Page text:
Leather comes from the hide of animals such as the cow, pig, sheep, crocodile, alligator, snake, and kangaroo. Exotic leather can even come from animals such as the stingray, ostrich, eel, or lizards. Producing leather involves a number of processes, including preparation, tanning, and the final drying stage. Explore the fascinating history of this natural product to appreciate it to the fullest. And after spending money on leather products, learn recommendations for caring for leather to keep it supple and beautiful.
History of Leather
Ancient people made leather from the animals they hunted. These people may have also butchered their livestock to use the skins for leather. One of the main appeals of leather is its strength, making it suitable for a variety of purposes. Leather skins were used for clothing, tools, ornamentation, blankets, and tents. Ancient Egyptians even used it for buckets, bottles, military equipment, and shrouds to bury their dead. Ancient leather had some problems due to rudimentary processing techniques used during this time. Leather decayed in warm temperatures, and it became very stiff in cold temperatures. To solve these problems, people learned to rub animal fats into the hide. This process was the beginning of leather tanning. As leather processing techniques have evolved, this material has become easier to work with and more pleasant to use.
- History of Leather
- Leather Industry
- History Exhibit
- History of Leather Tanning in the United States (PDF)
- History of Leather
- Historical Leather for Beginners (PDF)
Types and Uses of Leather
Numerous types of leather exist, suitable for different uses. Types of leather are based on the animal from which the leather originates. Cabretta leather comes from sheepskin, and this type of leather is often used for gloves. Calfskin leather is exceptionally soft and supple. This type of leather is typically used to make gloves and boots. Nubuck leather comes from cow hide. Nubuck leather receives special sanding to give the surface a subtle nap. Pigskin leather has the advantage of both strength and softness, making it ideal for boots, wallets, gloves, and saddles. Rolled leather might be made from lambskin or calfskin. The cylindrical shape of rolled leather makes it suitable for items with straps, such as halters.
- Bound to Please: Fine Leather Bindings
- Basic Overview of Leather Grains and Qualities (PDF)
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- Leather and Hides (PDF)
Tanning leather is the process of processing and preparing leather for use. Without tanning, bacteria will build up on the surfaces of leather, causing it to decay. Tanning removes the organic matter naturally present in leather, replacing it with stable chemicals that will not break down. Tanning may involve different chemicals or ingredients. In the United States, the most common tanning ingredients are vegetable tannins and trivalent chromium. Other tanning agents include formaldehyde, alum, and syntans. Vegetable tanning is the oldest tanning method. After trimming, soaking, and fleshing, processors remove hair from the hide or skin. Deliming and bating processes prepare the surfaces for vegetable tanning. The vegetable tanning process involves soaking over a three-week period. After soaking, the leather is dried to complete the tanning process. Chemical tanning usually produces a softer and more supple leather product. This process is also faster than vegetable tanning. While the steps for tanning are mostly the same for both chemical and vegetable tanning, the soaking process is shorter for chemical tanning. In addition, leather may be re-tanned or dyed after drying to add extra softness and color variations.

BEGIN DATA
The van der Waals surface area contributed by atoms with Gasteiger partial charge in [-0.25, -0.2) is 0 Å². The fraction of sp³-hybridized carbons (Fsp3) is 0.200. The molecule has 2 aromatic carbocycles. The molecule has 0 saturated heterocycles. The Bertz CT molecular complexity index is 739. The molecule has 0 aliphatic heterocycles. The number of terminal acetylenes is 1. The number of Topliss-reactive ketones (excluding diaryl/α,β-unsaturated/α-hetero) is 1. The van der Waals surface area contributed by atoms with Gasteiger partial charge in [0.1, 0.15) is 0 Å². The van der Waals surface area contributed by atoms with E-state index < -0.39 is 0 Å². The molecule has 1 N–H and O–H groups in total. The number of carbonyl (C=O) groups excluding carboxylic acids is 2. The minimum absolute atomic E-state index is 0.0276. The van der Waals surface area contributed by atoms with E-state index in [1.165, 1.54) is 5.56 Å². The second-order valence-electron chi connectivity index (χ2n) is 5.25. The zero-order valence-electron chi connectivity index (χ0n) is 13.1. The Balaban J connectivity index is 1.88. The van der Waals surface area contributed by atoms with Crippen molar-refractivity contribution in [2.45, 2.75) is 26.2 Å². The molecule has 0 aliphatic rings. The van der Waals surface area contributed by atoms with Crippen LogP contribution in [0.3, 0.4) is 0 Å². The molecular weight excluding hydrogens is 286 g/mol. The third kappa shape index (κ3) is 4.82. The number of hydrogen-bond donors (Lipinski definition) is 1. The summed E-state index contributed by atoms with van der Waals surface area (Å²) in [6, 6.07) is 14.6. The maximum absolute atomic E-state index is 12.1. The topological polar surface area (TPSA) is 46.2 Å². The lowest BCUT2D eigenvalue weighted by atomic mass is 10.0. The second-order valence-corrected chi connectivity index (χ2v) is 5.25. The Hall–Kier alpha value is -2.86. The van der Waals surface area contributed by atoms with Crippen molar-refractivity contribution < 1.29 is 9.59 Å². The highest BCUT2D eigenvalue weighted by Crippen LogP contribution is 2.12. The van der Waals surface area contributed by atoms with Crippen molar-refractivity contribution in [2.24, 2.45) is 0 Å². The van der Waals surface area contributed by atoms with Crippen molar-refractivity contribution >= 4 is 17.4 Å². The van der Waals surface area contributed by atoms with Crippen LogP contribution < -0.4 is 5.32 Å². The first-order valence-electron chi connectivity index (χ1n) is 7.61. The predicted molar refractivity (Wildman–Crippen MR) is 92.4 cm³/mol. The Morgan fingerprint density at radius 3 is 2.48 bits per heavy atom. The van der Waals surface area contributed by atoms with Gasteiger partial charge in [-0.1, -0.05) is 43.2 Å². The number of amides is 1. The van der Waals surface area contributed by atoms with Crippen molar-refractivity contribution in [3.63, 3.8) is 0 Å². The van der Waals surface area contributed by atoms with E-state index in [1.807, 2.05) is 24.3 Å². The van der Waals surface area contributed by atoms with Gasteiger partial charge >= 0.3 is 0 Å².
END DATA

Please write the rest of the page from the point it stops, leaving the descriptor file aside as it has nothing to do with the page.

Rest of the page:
- Tanning in the 17th Century
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- History and Process of Leather (PDF)
- History of Leather Tanning in Johnstown (PDF)
- Leather Tanning (PDF)
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- Tanning Leather (PDF)
Caring for Leather
Leather requires specific maintenance and care to maintain its quality. Over time, leather will age. While it’s not possible to avoid this aging, proper care will ensure that leather ages well to develop a beautiful patina. Keep leather clean by removing dust regularly. If leather becomes dirty, wipe it gently with a damp cloth. You might use a mild soap on leather, if necessary. Remove the soap with plain water, and dry the leather thoroughly. Avoid allowing excess moisture to sit on a leather surface, because water can damage leather. Consider using a leather protector or conditioning product to maintain leather’s supple appearance. Consult specific manufacturer recommendations for a leather item, and follow these guidelines carefully for best results. Leather protector can help minimize moisture damage and cracking.
- ABCs of Leatherworking (PDF)
- Leather Care and Maintenance (PDF)
- Leather Care Instruction (PDF)
- Leather Care and Cleaning (PDF)
- Care and Maintenance Manual (PDF)
- Choosing a Leather Cleaner (PDF)
- Tack Care (PDF)
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